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Dis Colon Rectum. 1994 Feb;37(2):115-9.

Follow-up after screening for colorectal neoplasms with fecal occult blood testing in a controlled trial.

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Department of Surgery, Sahlgrenska Hospital, Göteborg, Sweden.



The aim of this study was to investigate the number of new colorectal neoplasms during the first seven years after the end of rescreening in a prospective randomized screening study.


27,700 inhabitants of Göteborg born between 1918 and 1922 (60-64 years old) who were randomly allocated to a control or a test group in 1982 were followed up. All people in the latter group were offered six fecal occult blood tests and rescreening 16 to 22 months later.


One hundred one carcinomas were diagnosed in the screened group and 128 in the control group during the seven years of follow-up. The number of carcinomas in the test group was half that in the control group during the first two years of follow-up, but equal during the rest of the follow-up period. The distribution of carcinomas according to Dukes classification was significantly better among the participants compared with the refusers (P < 0.02) but there was no difference in the Dukes distribution when the test and control groups as a whole were compared. The number of adenomas in the two groups during seven years of follow-up was the same.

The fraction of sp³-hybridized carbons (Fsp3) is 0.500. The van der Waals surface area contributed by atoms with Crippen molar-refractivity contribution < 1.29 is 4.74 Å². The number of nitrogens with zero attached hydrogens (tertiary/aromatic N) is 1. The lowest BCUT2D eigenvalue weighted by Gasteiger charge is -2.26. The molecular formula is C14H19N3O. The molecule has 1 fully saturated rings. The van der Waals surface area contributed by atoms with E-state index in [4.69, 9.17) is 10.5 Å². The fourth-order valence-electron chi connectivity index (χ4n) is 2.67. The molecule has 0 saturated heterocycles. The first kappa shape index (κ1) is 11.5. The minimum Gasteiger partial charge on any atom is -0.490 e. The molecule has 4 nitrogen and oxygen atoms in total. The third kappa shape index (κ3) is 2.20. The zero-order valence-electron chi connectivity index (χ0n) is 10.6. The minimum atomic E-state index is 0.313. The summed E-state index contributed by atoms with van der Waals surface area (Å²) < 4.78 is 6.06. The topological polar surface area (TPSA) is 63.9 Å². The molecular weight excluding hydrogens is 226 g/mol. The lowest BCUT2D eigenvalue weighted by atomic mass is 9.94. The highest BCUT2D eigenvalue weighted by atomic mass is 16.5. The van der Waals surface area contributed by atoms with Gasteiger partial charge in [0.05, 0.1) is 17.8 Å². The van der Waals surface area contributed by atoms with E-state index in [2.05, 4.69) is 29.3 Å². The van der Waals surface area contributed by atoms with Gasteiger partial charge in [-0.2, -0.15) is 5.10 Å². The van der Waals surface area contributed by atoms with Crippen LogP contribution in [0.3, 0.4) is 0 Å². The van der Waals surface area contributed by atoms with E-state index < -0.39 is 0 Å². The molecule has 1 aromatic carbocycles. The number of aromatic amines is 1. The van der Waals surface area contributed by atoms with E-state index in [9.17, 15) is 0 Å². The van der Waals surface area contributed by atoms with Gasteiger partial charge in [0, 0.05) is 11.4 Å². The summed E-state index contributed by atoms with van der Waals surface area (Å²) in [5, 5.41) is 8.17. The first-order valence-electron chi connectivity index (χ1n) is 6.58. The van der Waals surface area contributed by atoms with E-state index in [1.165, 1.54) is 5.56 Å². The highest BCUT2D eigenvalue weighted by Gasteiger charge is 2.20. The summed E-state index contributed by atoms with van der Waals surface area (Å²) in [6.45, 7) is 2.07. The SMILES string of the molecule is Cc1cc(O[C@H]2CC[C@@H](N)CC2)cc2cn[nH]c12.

The results indicate that screening and rescreening of a population has little influence upon the stage of the carcinomas in the test group compared with a control group during the first seven years of follow-up. The number of carcinomas was higher in the control than in the test group during the follow-up, probably because of a lead time effect during the screening.

[Indexed for MEDLINE]

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